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Up Front | Jan 2005

Jump Start Your Practice

Your 2005 refractive surgery marketing strategy.

Call me an optimist, but with the 2004 presidential election behind us, a strong economic forecast predicted for the upcoming year, and an ever-expanding array of new vision correction procedures slated for FDA approval this year, 2005 could be shaping up to be one of the better years for refractive surgery.

Each January, I seem to mimic the boy who cried wolf by reminding clients (and readers) that there's no better time to invest marketing dollars than during the first fiscal quarter. And each year, most of my clients remind me that January is one of their highest-volume months of the year. Go figure.

If you haven't done so already, there's still time to jump into the marketing fray—not only in the first quarter, but for the entire year. Here's why I'm so optimistic about 2005:

• economic indicators are looking fairly healthy in early 2005;
• higher consumer confidence will result in increased LASIK volume;
• increases in consumer spending will raise LASIK volume;
• the public is embracing most of the new refractive technologies;
• the media is still friendly with refractive surgery;
• higher surgical fees are holding steady; and
• surgical results are continuing to improve.

As the focus in refractive surgery advertising returns to the benefits of the procedure and new technological advancements, the public is starting to take a second look at LASIK (remember, with only 3% market penetration, the vast majority of the public is still waiting to undergo the procedure!). Additionally, with expanded refractive IOL options and other new modalities available, there is renewed interest in the market by those who have yet to embrace refractive surgery.

The year 2005 may serve as the high-water mark for overall public awareness of LASIK. An informal survey of patients of our clients that my staff and I recently conducted indicated that general LASIK awareness could be as high as 95%, which is phenomenal name recognition for any product or service. So why is the penetration rate for laser vision correction still well below 5%? Better yet, how do we increase the LASIK penetration rate in 2005?


Patients' fear is still their primary deterrent, and it is mainly due to a lack of specific knowledge about the procedure. However, procedures such as Intralase (Intralase Corp., Irvine, CA) and Epi-LASIK have tremendous upside marketing potential to help allay these fears, a fact that I will discuss later in this article.

Finances are the second biggest obstacle to patients' deciding to undergo LASIK. Statistics indicate that the average person cannot afford to write a check for more than $500 without transferring money from a different account, borrowing it from a relative or friend, or using a credit card. Therefore, financing in 2005 becomes even more important, as I will also discuss later.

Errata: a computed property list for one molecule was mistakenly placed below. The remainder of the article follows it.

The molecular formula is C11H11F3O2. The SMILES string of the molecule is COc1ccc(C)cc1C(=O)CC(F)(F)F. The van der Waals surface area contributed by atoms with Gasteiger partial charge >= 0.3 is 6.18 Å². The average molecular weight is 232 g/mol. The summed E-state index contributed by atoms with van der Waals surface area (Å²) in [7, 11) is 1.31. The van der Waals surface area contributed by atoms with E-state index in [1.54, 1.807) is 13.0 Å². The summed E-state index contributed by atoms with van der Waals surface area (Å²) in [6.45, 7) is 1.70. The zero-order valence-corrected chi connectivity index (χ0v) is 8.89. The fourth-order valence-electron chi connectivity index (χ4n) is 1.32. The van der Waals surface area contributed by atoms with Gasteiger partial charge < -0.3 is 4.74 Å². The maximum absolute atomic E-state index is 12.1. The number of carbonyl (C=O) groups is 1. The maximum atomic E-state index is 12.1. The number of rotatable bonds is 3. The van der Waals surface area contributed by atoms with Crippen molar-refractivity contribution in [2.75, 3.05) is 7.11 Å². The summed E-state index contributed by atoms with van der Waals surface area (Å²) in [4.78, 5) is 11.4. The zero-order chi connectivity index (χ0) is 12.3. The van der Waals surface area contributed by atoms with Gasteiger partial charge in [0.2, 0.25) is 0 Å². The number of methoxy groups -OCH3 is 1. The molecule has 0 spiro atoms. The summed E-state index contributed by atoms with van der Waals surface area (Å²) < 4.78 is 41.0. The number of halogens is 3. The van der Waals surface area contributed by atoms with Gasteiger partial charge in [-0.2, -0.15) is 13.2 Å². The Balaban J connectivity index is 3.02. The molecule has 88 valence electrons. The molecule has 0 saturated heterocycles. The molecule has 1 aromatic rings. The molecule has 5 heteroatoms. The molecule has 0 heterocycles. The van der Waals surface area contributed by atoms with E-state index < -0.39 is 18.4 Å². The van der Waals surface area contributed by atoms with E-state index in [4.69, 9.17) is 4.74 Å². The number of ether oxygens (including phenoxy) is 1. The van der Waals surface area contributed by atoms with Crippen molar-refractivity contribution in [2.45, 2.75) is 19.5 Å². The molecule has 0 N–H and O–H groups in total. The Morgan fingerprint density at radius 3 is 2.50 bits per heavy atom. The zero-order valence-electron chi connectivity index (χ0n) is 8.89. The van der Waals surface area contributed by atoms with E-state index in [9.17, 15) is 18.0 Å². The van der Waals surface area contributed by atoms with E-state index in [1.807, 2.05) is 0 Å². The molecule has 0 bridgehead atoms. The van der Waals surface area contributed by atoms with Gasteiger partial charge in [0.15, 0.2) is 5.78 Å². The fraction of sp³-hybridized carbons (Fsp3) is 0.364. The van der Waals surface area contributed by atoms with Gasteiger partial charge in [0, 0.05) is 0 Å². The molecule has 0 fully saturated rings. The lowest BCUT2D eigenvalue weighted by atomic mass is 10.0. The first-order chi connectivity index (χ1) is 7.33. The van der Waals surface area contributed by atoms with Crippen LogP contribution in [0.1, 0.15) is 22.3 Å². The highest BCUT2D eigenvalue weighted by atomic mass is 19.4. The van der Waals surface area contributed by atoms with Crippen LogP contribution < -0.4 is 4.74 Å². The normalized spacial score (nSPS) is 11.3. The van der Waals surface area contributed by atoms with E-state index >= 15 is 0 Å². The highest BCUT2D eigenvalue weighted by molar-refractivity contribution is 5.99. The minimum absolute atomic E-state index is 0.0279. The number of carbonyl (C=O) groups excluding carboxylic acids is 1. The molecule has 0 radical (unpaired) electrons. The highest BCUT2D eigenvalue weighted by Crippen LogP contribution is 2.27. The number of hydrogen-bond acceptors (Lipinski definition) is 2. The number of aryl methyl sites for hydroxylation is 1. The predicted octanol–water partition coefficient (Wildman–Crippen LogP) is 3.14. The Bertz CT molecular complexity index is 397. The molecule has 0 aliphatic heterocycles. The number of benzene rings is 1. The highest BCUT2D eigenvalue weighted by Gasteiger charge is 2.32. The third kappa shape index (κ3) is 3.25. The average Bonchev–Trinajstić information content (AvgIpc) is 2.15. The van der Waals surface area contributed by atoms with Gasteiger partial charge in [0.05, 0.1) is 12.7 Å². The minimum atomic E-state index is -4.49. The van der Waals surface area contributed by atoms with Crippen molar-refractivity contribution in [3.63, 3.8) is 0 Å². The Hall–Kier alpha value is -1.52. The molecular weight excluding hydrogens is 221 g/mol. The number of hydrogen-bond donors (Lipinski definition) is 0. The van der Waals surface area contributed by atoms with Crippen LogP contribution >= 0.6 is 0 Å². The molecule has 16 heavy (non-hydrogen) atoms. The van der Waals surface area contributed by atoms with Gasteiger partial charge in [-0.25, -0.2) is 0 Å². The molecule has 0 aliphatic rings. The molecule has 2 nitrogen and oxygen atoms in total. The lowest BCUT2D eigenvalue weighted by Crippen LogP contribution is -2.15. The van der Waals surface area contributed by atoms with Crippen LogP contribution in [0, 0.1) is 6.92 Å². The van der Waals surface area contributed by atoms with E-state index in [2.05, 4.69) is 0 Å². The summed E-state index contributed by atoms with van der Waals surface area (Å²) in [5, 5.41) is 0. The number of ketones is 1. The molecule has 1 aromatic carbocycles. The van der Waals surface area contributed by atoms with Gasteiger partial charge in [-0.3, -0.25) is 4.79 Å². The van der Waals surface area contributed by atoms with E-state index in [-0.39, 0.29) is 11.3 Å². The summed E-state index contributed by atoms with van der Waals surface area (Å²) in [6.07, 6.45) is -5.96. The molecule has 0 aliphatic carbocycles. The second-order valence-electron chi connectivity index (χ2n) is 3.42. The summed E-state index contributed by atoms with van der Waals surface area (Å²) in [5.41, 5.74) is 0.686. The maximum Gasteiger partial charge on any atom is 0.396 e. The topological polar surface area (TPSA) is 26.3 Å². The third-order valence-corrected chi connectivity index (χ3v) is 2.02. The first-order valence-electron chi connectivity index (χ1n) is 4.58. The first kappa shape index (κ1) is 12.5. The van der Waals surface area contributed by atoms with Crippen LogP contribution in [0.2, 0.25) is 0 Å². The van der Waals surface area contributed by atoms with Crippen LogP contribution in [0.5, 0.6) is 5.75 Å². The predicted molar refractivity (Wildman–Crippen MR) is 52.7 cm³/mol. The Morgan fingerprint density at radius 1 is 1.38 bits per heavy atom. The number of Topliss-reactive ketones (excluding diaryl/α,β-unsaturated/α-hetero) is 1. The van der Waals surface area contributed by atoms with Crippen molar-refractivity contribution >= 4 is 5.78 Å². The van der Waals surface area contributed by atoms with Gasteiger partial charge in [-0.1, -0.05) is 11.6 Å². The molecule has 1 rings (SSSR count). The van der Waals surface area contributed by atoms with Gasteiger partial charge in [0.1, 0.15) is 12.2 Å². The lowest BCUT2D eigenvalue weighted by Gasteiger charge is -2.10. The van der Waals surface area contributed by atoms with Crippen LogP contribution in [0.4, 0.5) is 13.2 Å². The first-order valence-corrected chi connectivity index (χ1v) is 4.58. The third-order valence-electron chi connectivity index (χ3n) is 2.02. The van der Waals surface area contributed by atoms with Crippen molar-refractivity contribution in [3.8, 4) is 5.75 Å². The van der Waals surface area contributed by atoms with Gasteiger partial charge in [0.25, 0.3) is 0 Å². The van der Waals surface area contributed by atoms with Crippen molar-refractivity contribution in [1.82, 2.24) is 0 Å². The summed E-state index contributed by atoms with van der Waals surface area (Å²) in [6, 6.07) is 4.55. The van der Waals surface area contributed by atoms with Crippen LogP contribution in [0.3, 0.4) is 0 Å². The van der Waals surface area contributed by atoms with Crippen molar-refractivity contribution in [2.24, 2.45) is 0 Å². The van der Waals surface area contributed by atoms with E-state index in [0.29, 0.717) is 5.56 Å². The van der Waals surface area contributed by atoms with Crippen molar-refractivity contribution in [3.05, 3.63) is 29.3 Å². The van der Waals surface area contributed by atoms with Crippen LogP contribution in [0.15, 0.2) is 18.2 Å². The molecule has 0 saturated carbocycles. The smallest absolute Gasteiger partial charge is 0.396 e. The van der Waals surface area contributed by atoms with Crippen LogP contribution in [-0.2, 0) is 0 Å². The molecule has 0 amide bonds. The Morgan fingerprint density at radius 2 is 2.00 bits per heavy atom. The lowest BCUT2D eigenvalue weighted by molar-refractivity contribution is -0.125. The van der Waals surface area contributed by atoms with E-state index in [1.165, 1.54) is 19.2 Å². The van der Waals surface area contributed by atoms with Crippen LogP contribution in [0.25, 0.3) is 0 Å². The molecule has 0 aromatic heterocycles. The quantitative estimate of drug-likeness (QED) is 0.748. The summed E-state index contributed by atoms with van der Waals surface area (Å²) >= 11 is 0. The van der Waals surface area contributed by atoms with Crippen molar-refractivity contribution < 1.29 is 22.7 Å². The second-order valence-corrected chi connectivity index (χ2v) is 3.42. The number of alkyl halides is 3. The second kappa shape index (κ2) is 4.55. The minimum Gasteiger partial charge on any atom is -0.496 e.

Lack of Information
General uncertainty about results and long-term postoperative risks or complications is the third largest reason why many patients put off having LASIK. A lack of information causes them to hit the pause button. In order for patients to feel more confident and comfortable that today's procedures are more precise, accurate, and predictable than at any other time in the history of refractive surgery, they need more knowledge about (1) customized LASIK, (2) wavefront-driven diagnostics, (3) expanded treatment parameters,

(4) breakthroughs in IOL technology, and (5) the millions of dollars spent on continued research and development.

To be successful in 2005, your overall marketing strategy must be designed to help patients easily overcome the aforementioned obstacles. This doesn't necessarily mean you must always address the “fear factor” in your advertising, but be aware of this obstacle and design campaigns that reassure patients about how safe and effective refractive surgery is today.

In particular, continue to address the fear issue with your internal marketing efforts when counseling patients and displaying internal signage, as well as in your marketing collaterals. Even if patients do not discuss or admit their fears, the issue is still there and needs to be addressed. If your practice is among those performing Intralase or Epi-LASIK, discussing safety is somewhat easier because these technologies improve LASIK's safety profile. If you have embraced Intralase or Epi-LASIK, then make sure to mention their benefits in your advertising message. If you are not using these technologies, then be prepared to explain to patients why your method of LASIK is safer than that of surgeons who do use them. Obviously, the more Intralase and Epi-LASIK advertising there is in your market, the more you will need to address the issue of safety when you or your staff are confronted with questions from patients. Understand, I am not advocating that you purchase an Intralase unit or the Epi-LASIK system, but from a marketing standpoint, you and your staff should be prepared to address and support your stance on this issue.